Monday, January 3, 2011

A Little Bit of Blood

(If you can't tell from the title, this post is going to deal with "feminine matters" [read: periods]. If such things are unappealing to you, move onward...)

For the first time in my life today, I saw a male gynecologist. My doctor was out of town and I had a matter that needed to be taken care of. (No, I am not pregnant.) Although I see nothing wrong in having a male gynecologist per se, it was something I always avoided. Because, quite frankly, they don't have the same parts... and they don't know what it feels like.

Now maybe this isn't a fair way to make this decision. But my prejudice (it is that, I'll admit) was slightly bolstered today, when I asked the doctor if a particular procedure would hurt and he answered with a smile, "Well, I've obviously never had it but..."

The whole experience got me thinking about niddah, taharat hamishpacha, and rabbis. I remember when I found out the particulars of this system as a high school student. That if a woman bled in between cycles she had to bring a sample of the stain (likely on her underwear) to a rabbi to determine whether or not it was kosher. I was horrified. With all the talk of tzniut, this was considered acceptable? And not only acceptable, but necessary? Granted, her husband could bring it for her, etc., etc., but it still seems so immodest and even demeaning to have some guy who's not your sexual partner know about the color of the stains in your underwear.

Now I know that female yoatzot are increasingly taking up this role, which (in my mind) is a good thing. But for hundreds of years the above scenario was the norm. And in more right-wing communities, it still is today. (Though why a yoetzet would be considered threatening to the tradition is really beyond me.)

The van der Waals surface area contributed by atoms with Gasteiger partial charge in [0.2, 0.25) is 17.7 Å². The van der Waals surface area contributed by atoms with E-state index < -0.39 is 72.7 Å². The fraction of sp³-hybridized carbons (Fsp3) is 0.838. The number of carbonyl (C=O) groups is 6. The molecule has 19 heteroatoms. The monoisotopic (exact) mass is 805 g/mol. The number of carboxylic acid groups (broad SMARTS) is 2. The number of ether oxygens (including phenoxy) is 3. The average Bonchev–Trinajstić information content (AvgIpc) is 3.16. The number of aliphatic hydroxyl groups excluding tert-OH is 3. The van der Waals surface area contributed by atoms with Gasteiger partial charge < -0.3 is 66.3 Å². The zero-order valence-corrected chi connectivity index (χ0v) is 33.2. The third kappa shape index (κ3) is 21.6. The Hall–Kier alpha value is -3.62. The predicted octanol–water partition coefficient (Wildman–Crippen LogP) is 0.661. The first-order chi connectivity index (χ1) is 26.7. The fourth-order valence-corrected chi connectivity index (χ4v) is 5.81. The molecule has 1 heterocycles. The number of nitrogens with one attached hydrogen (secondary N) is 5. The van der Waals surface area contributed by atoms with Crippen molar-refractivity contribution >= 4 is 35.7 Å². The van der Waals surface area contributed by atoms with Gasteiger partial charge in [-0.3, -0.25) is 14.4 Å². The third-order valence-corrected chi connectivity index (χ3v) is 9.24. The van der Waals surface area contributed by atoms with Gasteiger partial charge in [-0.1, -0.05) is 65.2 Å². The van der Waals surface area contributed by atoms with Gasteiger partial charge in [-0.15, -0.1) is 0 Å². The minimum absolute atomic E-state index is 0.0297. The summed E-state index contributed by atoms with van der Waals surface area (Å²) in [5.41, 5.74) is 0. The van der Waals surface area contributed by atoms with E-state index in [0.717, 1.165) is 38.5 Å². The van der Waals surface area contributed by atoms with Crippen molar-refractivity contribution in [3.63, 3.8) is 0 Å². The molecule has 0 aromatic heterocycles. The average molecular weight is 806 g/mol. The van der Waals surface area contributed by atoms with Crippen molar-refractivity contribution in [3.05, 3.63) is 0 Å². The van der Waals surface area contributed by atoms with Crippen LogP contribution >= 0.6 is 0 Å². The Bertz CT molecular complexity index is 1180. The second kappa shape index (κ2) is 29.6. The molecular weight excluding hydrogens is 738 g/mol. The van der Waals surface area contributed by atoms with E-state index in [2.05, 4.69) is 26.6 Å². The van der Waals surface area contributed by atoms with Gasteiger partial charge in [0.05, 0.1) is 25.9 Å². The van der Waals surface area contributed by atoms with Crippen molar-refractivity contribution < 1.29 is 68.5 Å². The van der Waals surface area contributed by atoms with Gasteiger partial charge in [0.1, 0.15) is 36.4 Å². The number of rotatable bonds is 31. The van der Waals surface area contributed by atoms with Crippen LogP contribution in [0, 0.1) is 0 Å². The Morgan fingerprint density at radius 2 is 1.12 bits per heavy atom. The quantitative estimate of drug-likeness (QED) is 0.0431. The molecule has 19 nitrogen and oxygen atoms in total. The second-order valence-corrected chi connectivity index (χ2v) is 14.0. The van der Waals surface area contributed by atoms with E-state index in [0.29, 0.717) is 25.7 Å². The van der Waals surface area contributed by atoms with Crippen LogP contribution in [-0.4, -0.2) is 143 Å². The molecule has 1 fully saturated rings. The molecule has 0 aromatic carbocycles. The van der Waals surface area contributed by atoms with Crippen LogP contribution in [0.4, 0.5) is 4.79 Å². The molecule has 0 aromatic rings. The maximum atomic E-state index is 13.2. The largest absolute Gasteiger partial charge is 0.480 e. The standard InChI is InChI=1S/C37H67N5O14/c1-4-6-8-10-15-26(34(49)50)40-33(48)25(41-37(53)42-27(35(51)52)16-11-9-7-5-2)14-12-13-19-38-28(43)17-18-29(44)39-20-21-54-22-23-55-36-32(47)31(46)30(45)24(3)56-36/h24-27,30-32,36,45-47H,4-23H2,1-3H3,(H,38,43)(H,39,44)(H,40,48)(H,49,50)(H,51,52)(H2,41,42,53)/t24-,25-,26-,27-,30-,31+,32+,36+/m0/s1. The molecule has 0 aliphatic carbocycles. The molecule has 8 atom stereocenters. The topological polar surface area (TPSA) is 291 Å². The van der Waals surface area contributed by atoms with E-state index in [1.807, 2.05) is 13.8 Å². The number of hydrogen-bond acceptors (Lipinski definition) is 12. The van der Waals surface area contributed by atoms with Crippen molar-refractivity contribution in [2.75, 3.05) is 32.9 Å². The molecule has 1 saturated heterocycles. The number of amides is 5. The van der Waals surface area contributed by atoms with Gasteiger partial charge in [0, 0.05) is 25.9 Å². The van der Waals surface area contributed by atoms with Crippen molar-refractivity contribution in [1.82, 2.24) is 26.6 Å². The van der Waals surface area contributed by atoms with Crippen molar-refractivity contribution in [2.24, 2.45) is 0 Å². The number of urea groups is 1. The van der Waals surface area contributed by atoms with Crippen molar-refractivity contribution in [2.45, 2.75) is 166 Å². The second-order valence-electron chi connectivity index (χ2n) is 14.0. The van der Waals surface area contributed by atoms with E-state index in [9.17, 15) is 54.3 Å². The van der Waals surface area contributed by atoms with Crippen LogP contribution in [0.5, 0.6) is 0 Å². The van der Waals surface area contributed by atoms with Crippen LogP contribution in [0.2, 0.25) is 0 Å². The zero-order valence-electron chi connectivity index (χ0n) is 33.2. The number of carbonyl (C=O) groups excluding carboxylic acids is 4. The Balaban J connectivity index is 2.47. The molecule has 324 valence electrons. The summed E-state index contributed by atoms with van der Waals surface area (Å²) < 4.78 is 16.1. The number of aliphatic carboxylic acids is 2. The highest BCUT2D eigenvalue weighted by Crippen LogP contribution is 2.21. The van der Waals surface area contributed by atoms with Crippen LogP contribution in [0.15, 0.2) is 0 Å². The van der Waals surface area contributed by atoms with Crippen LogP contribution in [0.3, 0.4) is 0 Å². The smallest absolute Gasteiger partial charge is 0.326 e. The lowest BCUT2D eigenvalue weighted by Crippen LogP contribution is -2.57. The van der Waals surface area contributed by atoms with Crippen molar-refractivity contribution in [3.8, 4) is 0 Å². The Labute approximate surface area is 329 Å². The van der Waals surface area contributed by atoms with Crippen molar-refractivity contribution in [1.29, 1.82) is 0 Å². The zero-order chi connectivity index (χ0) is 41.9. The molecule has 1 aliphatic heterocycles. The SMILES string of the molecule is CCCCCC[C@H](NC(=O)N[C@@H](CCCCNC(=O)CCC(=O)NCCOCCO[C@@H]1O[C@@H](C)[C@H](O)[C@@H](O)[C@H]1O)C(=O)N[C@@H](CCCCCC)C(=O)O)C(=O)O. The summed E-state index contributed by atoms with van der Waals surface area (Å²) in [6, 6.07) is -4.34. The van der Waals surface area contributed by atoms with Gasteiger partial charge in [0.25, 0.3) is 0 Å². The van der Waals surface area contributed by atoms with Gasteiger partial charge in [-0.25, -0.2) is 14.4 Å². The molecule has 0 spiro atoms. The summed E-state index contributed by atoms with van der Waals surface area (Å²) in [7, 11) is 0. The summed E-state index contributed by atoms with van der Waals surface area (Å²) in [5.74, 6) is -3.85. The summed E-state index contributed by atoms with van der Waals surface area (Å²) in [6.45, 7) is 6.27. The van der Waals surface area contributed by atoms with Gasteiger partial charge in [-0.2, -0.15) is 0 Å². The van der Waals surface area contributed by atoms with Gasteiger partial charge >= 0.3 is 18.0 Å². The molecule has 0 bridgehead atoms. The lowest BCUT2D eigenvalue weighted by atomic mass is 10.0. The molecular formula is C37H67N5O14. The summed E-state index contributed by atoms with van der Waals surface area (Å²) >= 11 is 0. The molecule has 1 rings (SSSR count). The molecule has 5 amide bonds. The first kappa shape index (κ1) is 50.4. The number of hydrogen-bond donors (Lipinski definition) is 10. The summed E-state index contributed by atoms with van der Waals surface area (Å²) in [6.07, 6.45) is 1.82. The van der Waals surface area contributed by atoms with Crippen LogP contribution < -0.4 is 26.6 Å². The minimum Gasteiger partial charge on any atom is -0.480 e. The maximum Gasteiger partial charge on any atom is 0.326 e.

My train-of-thought went further and somewhat away from the male-rabbi-issue. I'll be open about the nature of my visit (ah, the luxury of anonymous blogs!). That is, for many months now, I've been having abnormal bleeding. To be specific, I've been "spotting" ALMOST EVERY DAY and bleeding heavily twice a month. (Probably due to fibroids.) Not fun, sure, but it would be even less fun if I was Orthodox. Because if I was Orthodox and (therefore) keeping the laws of Taharat Hamishpacha, I wouldn't have been able to touch (let alone sleep with) my husband for the past few months.

I remember the discussions of Taharat Hamishpacha in high school and seminary. How it was a perfect system because it allowed for a "honeymoon" each month where the husband and wife longed for each other like it was the first time since they hadn't been able to touch for the two weeks prior.

All well and good for women with normal cycles. But the punishment for those women with abnormal cycles and their husbands is colossal. (There is a really interesting example of this in Anat Zuria's film Tehorah.)

I have (as of yet) no conclusion to draw from the above rant. It is just that. A rant. But I do have to say that given my situation, I am quite happy not to be Orthodox at this point in my life. I imagine a world in which I would have to deal with a rabbi in addition to a gynecologist, where this medical stress in my life would be coupled with a lack of intimacy with my husband - and I am particularly thankful that I am where I am today.